Place the toasted bread crumbs (I use Brio seasoned croutons, spun a few times in the food processor) on a plate. Have the beaten egg in a bowl next to the plate. Scoop a scant 1/2 cup of crab mixture into your hands and shape into a patty about 2 1/2 inches across. Brush the crab cake on both side with the egg. Gently dredge it in the bread crumbs, coating both sides. Set on a sheet of waxed paper. Repeat with the remaining crab mixture. At this point you can cover the cakes and refrigerate them up to two days before cooking.

Place the peanut oil and butter in a skillet over medium high heat. Place up to 4 cakes in skillet, not crowding them, and cook until both sides are nicely browned and cooked through. Keep warm in a low oven. Repeat process until all the cakes are cooked.

You may notice that the cakes in the photo above have corn in them. Beginning with the basic recipe, you can add any number of things to your crab cakes. In this case, I added lightly roasted corn kernels. Keep in mind that the more you put in, the harder it is to keep the cake from falling apart. A small annoyance that does not detract from the divine taste in the least.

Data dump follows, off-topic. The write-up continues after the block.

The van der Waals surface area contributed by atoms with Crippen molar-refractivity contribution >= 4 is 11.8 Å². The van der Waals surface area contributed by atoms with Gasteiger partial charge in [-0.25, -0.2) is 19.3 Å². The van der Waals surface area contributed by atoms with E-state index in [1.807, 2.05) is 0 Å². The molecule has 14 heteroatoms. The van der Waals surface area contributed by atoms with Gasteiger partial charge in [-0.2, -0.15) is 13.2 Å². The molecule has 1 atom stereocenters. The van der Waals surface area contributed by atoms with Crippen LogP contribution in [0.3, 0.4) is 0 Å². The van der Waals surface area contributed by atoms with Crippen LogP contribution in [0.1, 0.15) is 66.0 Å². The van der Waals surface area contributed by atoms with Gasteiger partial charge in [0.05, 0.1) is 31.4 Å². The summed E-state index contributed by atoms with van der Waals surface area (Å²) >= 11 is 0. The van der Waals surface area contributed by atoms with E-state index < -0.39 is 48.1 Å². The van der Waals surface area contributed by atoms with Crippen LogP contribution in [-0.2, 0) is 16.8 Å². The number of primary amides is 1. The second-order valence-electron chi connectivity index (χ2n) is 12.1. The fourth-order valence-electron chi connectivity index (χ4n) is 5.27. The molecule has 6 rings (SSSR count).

Top the crab cakes with a remoulade, tarter sauce, or this luscious roasted red pepper sauce, adapted from a recipe in Bobby Flay's "Bold American Food".

Roasted Red Pepper Sauce
Char, peel and seed 2 large red bell peppers and place in a blender. Add 1/4 of a red onion, chopped, 1/2 of a canned chipotle pepper in adobo, 3 tablespoons lime juice and blend until smooth. With the blender running, add 3/4 cup of olive oil in a slow stream until the sauce is emulsified. Season to taste with salt and freshly ground pepper.

Cook's Notes:
These crab cakes are very rich. Two per person with a salad will make a very filling meal.

Monday, December 26, 2005

Josh Likes Rutabagas, Plus Recipes From Christmas Dinner